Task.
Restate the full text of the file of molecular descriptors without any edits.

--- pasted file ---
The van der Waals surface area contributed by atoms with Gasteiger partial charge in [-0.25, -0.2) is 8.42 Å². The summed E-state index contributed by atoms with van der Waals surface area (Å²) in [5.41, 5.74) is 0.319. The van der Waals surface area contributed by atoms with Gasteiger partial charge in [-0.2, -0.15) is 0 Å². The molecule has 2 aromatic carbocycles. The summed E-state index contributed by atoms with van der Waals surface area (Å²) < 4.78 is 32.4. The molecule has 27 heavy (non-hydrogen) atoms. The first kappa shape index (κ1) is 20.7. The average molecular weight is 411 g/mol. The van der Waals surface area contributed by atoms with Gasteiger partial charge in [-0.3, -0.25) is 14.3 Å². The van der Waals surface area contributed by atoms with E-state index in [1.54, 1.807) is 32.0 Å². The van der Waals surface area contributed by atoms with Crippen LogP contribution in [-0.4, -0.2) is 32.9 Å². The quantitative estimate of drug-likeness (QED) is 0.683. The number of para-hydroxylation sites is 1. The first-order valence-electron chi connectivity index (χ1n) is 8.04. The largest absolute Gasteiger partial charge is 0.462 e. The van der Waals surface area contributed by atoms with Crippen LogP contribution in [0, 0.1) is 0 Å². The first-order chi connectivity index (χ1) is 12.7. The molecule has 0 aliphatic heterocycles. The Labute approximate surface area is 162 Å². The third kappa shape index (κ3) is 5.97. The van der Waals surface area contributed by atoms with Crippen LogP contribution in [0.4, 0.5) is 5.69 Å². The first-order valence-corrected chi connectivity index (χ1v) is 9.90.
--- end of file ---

The van der Waals surface area contributed by atoms with Gasteiger partial charge in [-0.25, -0.2) is 8.42 Å². The summed E-state index contributed by atoms with van der Waals surface area (Å²) in [5.41, 5.74) is 0.319. The van der Waals surface area contributed by atoms with Gasteiger partial charge in [-0.2, -0.15) is 0 Å². The molecule has 2 aromatic carbocycles. The summed E-state index contributed by atoms with van der Waals surface area (Å²) < 4.78 is 32.4. The molecule has 27 heavy (non-hydrogen) atoms. The first kappa shape index (κ1) is 20.7. The average molecular weight is 411 g/mol. The van der Waals surface area contributed by atoms with Gasteiger partial charge in [-0.3, -0.25) is 14.3 Å². The van der Waals surface area contributed by atoms with E-state index in [1.54, 1.807) is 32.0 Å². The van der Waals surface area contributed by atoms with Crippen LogP contribution in [-0.4, -0.2) is 32.9 Å². The quantitative estimate of drug-likeness (QED) is 0.683. The number of para-hydroxylation sites is 1. The first-order valence-electron chi connectivity index (χ1n) is 8.04. The largest absolute Gasteiger partial charge is 0.462 e. The van der Waals surface area contributed by atoms with Crippen LogP contribution in [0, 0.1) is 0 Å². The first-order chi connectivity index (χ1) is 12.7. The molecule has 0 aliphatic heterocycles. The Labute approximate surface area is 162 Å². The third kappa shape index (κ3) is 5.97. The van der Waals surface area contributed by atoms with Crippen LogP contribution in [0.4, 0.5) is 5.69 Å². The first-order valence-corrected chi connectivity index (χ1v) is 9.90.